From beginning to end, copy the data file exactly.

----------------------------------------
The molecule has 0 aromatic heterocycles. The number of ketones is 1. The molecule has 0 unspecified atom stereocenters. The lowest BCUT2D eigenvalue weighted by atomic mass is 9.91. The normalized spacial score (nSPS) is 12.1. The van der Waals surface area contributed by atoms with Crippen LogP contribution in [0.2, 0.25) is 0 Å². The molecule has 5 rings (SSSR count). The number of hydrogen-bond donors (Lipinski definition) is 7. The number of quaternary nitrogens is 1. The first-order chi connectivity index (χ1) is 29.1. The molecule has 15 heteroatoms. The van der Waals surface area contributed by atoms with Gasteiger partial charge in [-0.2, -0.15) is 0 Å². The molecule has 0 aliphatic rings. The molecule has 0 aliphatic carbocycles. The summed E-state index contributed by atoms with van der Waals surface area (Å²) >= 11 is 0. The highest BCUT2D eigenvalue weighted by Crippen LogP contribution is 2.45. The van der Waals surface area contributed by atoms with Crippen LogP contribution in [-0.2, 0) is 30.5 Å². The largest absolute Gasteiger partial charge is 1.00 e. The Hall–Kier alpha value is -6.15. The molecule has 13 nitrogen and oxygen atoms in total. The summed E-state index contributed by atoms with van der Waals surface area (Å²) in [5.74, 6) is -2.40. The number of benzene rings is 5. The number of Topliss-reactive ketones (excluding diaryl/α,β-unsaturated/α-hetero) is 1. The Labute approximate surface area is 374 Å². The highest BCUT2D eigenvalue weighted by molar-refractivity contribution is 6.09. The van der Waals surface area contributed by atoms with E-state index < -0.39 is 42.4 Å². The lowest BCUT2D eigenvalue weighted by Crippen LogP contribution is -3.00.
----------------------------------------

The molecule has 0 aromatic heterocycles. The number of ketones is 1. The molecule has 0 unspecified atom stereocenters. The lowest BCUT2D eigenvalue weighted by atomic mass is 9.91. The normalized spacial score (nSPS) is 12.1. The van der Waals surface area contributed by atoms with Crippen LogP contribution in [0.2, 0.25) is 0 Å². The molecule has 5 rings (SSSR count). The number of hydrogen-bond donors (Lipinski definition) is 7. The number of quaternary nitrogens is 1. The first-order chi connectivity index (χ1) is 29.1. The molecule has 15 heteroatoms. The van der Waals surface area contributed by atoms with Gasteiger partial charge in [-0.2, -0.15) is 0 Å². The molecule has 0 aliphatic rings. The molecule has 0 aliphatic carbocycles. The summed E-state index contributed by atoms with van der Waals surface area (Å²) >= 11 is 0. The highest BCUT2D eigenvalue weighted by Crippen LogP contribution is 2.45. The van der Waals surface area contributed by atoms with Crippen LogP contribution in [-0.2, 0) is 30.5 Å². The largest absolute Gasteiger partial charge is 1.00 e. The Hall–Kier alpha value is -6.15. The molecule has 13 nitrogen and oxygen atoms in total. The summed E-state index contributed by atoms with van der Waals surface area (Å²) in [5.74, 6) is -2.40. The number of benzene rings is 5. The number of Topliss-reactive ketones (excluding diaryl/α,β-unsaturated/α-hetero) is 1. The Labute approximate surface area is 374 Å². The highest BCUT2D eigenvalue weighted by molar-refractivity contribution is 6.09. The van der Waals surface area contributed by atoms with E-state index < -0.39 is 42.4 Å². The lowest BCUT2D eigenvalue weighted by Crippen LogP contribution is -3.00.